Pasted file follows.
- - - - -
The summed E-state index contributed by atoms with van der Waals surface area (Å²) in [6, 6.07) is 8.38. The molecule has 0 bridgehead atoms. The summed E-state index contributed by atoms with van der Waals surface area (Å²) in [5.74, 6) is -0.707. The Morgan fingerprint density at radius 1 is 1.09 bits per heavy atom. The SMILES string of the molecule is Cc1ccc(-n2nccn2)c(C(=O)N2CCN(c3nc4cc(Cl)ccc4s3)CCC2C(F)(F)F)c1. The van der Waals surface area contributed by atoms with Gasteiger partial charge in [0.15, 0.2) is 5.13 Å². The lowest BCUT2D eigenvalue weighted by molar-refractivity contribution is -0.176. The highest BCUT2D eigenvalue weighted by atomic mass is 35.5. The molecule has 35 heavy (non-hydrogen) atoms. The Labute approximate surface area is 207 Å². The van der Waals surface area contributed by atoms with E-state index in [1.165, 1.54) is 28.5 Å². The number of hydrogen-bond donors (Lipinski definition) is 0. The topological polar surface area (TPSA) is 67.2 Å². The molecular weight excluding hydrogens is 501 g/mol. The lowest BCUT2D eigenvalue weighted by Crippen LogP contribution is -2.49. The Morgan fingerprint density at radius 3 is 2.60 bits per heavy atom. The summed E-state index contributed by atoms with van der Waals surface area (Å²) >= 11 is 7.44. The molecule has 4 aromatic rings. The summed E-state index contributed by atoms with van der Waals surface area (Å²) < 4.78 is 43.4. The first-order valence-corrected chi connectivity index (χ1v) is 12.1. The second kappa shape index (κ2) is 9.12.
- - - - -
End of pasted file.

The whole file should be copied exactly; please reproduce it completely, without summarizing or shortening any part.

The summed E-state index contributed by atoms with van der Waals surface area (Å²) in [6, 6.07) is 8.38. The molecule has 0 bridgehead atoms. The summed E-state index contributed by atoms with van der Waals surface area (Å²) in [5.74, 6) is -0.707. The Morgan fingerprint density at radius 1 is 1.09 bits per heavy atom. The SMILES string of the molecule is Cc1ccc(-n2nccn2)c(C(=O)N2CCN(c3nc4cc(Cl)ccc4s3)CCC2C(F)(F)F)c1. The van der Waals surface area contributed by atoms with Gasteiger partial charge in [0.15, 0.2) is 5.13 Å². The lowest BCUT2D eigenvalue weighted by molar-refractivity contribution is -0.176. The highest BCUT2D eigenvalue weighted by atomic mass is 35.5. The molecule has 35 heavy (non-hydrogen) atoms. The Labute approximate surface area is 207 Å². The van der Waals surface area contributed by atoms with E-state index in [1.165, 1.54) is 28.5 Å². The number of hydrogen-bond donors (Lipinski definition) is 0. The topological polar surface area (TPSA) is 67.2 Å². The molecular weight excluding hydrogens is 501 g/mol. The lowest BCUT2D eigenvalue weighted by Crippen LogP contribution is -2.49. The Morgan fingerprint density at radius 3 is 2.60 bits per heavy atom. The summed E-state index contributed by atoms with van der Waals surface area (Å²) >= 11 is 7.44. The molecule has 4 aromatic rings. The summed E-state index contributed by atoms with van der Waals surface area (Å²) < 4.78 is 43.4. The first-order valence-corrected chi connectivity index (χ1v) is 12.1. The second kappa shape index (κ2) is 9.12.